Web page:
If that doesn't work, a doctor can prescribe either a topical retinoid that keeps pores open and prevents inflammation, or a combination treatment such as Epiduo (retinoid + benzoyl peroxide) or Duac (antibiotic + benzoyl peroxide).
If you're still not seeing a response or if the acne is more severe, an oral antibiotic works well. However as this type of acne can be very persistent, hormonal agents can be very effective and are another safe option.
Severe acne of all types usually improves with the prescription drug isotretinoin (eg, Roaccutane).
The treatment of hormonal acne
What can be done for female adult acne? The good news is that plenty can be done!
Adult acne will usually respond to acne treatments used for teenage acne including medicated creams, gels and oral antibiotics.
If you have more severe acne, if your acne fails to respond to topical therapy or if you can't tolerate topical treatment, there are other alternatives. The combined oral contraceptive pill, plus or minus anti-androgens such as spironolactone, may help achieve longer-term acne control.
Checking hormone levels
Most adult females with acne have relatively normal levels of androgens (testosterone) and only about 10 per cent will have abnormally high levels of androgens - including females with polycystic ovarian syndrome.
The regularity of your menstrual cycle is one of the best ways to assess how well regulated your hormones are. If your period is regular, an abnormality in your hormone levels is unlikely.
You should consider checking with your doctor about possible hormonal abnormalities if you have acne accompanied by any of the following:
- Abnormal menstrual cycle, such as a significant variation in the time to your period or in its duration
- Extremely oily skin, excessive facial or body hair growth, or thinning or loss of scalp hair
- Failure of your acne to improve well with treatment
- Darkening of skin on the side of your neck and armpits or
- A male rather than female pattern of fat distribution - in other words, more fat on your torso or belly rather than on your hips
Obesity and insulin resistance
A useful treatment for females with hormonal acne and insulin resistance/high insulin levels is a low dose of metformin, a drug normally used for diabetes. This treatment has many advantages. It not only reduces androgen levels and improves acne but also normalises insulin levels and helps with weight loss and the prevention of diabetes.
Patience is required because the beneficial effects of metformin take time. If used on its own, it can take three to six months before an improvement in acne is seen. This improvement is likely to continue for more than a year. Moreover, metformin's beneficial effects on weight and metabolism, plus its ability to delay or prevent diseases such as diabetes and bowel cancer, can be life-long.
For rapid acne control, metformin is best used in combination with other acne treatments such as topical creams and lotions during the first three to six months.
'Low androgenic' combined oral contraceptive pills (including Loette and Microgynon 20) normally have beneficial skin effects in females with acne. These can include a reduction in the oiliness of skin and pore size (starting after one cycle), fewer pimples less often (this may take three cycles to start but improvements continue for up to six to nine cycles), and a reduction in excessive body hair (after three or more cycles). These beneficial effects are often lost or greatly reduced when taken by females who are overweight or obese.
Combined oral contraceptives
The heartening news is that no matter how mild or severe your acne, the combined oral contraceptive can often be effective.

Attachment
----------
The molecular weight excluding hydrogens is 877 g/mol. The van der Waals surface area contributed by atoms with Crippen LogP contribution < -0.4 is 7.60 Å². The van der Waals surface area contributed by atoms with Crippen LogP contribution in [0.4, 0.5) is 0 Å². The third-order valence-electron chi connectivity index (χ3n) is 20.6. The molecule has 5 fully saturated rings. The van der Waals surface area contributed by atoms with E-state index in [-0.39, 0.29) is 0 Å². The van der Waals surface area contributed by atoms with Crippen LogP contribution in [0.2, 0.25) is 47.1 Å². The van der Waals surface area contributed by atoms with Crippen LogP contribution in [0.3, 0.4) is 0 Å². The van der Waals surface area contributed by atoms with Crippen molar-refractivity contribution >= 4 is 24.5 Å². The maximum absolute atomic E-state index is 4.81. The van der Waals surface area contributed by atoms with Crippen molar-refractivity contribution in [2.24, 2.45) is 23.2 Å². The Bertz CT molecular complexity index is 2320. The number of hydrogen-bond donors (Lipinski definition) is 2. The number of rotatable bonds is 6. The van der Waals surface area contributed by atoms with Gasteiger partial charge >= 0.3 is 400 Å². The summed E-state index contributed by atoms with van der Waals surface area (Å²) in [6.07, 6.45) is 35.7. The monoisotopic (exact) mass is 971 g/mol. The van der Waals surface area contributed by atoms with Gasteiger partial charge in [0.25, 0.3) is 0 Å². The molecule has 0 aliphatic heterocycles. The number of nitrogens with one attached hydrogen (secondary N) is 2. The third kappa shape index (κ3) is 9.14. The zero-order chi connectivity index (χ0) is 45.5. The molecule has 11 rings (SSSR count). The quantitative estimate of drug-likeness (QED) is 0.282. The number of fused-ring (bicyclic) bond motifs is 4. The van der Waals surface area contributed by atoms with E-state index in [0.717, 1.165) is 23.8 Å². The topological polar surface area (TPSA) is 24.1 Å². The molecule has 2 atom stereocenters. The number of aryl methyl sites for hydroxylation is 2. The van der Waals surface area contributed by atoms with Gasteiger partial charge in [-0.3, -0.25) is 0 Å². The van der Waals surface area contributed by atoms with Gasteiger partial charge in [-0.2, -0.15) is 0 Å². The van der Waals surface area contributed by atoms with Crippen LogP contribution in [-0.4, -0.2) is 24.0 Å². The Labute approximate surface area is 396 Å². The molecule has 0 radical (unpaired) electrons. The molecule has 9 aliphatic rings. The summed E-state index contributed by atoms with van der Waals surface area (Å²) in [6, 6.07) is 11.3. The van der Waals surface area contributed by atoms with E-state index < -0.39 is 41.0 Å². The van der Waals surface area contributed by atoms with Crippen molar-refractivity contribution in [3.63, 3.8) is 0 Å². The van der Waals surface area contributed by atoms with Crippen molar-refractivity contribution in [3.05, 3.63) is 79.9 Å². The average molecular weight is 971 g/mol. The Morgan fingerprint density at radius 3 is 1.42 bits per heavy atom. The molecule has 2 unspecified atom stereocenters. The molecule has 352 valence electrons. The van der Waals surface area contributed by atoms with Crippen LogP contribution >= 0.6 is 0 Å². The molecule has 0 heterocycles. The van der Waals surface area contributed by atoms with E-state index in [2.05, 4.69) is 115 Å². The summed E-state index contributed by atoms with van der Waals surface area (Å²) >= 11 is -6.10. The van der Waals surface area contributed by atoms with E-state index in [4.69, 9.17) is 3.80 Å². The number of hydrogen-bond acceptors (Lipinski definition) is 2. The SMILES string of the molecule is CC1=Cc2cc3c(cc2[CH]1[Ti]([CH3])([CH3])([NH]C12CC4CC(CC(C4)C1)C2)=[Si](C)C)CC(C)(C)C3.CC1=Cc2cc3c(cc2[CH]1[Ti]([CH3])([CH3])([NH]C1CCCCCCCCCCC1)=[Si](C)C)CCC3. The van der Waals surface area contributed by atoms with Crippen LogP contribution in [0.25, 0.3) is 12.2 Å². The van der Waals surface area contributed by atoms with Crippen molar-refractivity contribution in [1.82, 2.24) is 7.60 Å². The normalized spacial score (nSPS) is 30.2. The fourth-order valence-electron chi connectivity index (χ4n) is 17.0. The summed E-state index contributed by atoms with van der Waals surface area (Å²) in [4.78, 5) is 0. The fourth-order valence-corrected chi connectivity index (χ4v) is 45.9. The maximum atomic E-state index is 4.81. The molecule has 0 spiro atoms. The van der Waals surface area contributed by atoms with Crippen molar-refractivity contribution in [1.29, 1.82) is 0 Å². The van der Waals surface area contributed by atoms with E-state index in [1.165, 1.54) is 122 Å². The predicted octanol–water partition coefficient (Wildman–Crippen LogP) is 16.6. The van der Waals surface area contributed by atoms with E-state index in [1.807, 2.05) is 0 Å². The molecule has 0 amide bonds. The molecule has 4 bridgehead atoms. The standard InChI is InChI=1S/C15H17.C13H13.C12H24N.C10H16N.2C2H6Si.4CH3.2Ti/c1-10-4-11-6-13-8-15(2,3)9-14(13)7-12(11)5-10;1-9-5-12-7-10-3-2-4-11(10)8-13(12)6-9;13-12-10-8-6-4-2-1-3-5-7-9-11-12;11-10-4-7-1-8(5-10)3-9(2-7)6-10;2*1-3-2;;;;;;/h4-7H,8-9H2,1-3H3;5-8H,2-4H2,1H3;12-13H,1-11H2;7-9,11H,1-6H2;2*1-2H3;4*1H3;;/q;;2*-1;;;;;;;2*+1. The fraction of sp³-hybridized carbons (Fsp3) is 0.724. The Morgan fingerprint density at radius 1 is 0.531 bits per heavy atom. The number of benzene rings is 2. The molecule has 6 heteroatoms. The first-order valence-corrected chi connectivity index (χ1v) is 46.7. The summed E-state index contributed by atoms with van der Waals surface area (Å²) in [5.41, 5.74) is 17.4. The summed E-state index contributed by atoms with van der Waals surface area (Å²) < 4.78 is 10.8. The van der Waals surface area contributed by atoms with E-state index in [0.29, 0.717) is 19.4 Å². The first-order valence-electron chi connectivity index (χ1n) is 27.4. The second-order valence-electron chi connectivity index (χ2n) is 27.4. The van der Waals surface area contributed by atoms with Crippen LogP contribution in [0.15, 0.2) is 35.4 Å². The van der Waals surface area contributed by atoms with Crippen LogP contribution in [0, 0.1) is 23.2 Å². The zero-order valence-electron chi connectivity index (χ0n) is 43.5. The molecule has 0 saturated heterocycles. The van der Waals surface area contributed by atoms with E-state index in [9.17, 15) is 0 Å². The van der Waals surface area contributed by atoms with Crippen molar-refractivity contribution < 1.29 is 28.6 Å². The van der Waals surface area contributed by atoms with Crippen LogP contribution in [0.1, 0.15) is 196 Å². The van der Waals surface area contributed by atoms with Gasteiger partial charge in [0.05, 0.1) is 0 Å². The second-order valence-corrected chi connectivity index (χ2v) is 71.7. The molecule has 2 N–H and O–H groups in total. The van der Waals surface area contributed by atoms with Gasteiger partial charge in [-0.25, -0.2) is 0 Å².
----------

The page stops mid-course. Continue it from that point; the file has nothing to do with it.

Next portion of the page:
The combined oral contraceptive regulates the menstrual cycle and has direct and indirect anti-androgenic actions, which can help in controlling acne.
As with any medication, combined oral contraceptives have varying benefits and side effects.
For more severe and difficult to control acne, combined oral contraceptives containing cyproterone acetate have the best proven benefits in female hormonal acne.
However, it is important to know they carry a slightly higher risk of some side effects including venous thrombosis (e.g. deep vein thrombosis) and embolism (e.g. blood clots that travel through the veins and heart).
The oral contraceptive pill also has a number of medical benefits such as reducing the risk of uterine or endometrial cancers.
If you have mild to moderate acne, you may want to opt for other combined oral contraceptives which also have proven benefits in hormonal acne but have a lower risk profile.
Combined oral contraceptives (Loette, Microgynon 20ED) that contain low doses of oestrogen and levonorgestrel (100mg) have a lower side effect risk ratio, including a lesser risk of venous thrombosis. However, breakthrough bleeding is a more frequent side effect of such lower dose pills.
Common side effects of combined oral contraceptives include mood changes, nausea, weight gain, menstrual spotting and breast tenderness. If you smoke or have high blood pressure, you increase your risk of important side effects such as blood clots and strokes.
Combined oral contraceptives have a slow onset of action so your doctor may suggest a combination of a combined oral contraceptive and other acne therapies, such as a topical retinoid, during the first 3-6 months to improve acne control.
Other combined oral contraceptive pills with proven benefits include those containing Cyproterone acetate (Brenda 35ED, Diane 35ED, Estelle 35ED, Juliet 35ED). Those containing drospirenone (Yasmin), desorgestrel (Marvelon) and gestodene (Femoden and Minulet) are also of proven benefit.
It is generally wise to steer clear of progesterone-only contraceptive pills - also known as minipills - as they are likely to worsen acne. Similarly, contraceptive implants can make acne worse.
An advantage of spironolactone is that you are likely to see benefits sooner than with a combined oral contraceptive.
You may notice a reduction in skin oils after the first month. By the end of the second month, your acne should begin to improve and continue to do so for another few months.
There can be side effects such as irregular or heavy periods and breast tenderness but these are eased or prevented if you also take a combined oral contraceptive. Spironolactone is taken daily at doses of 50-100mg for acne.
This page last updated 9 May 2012.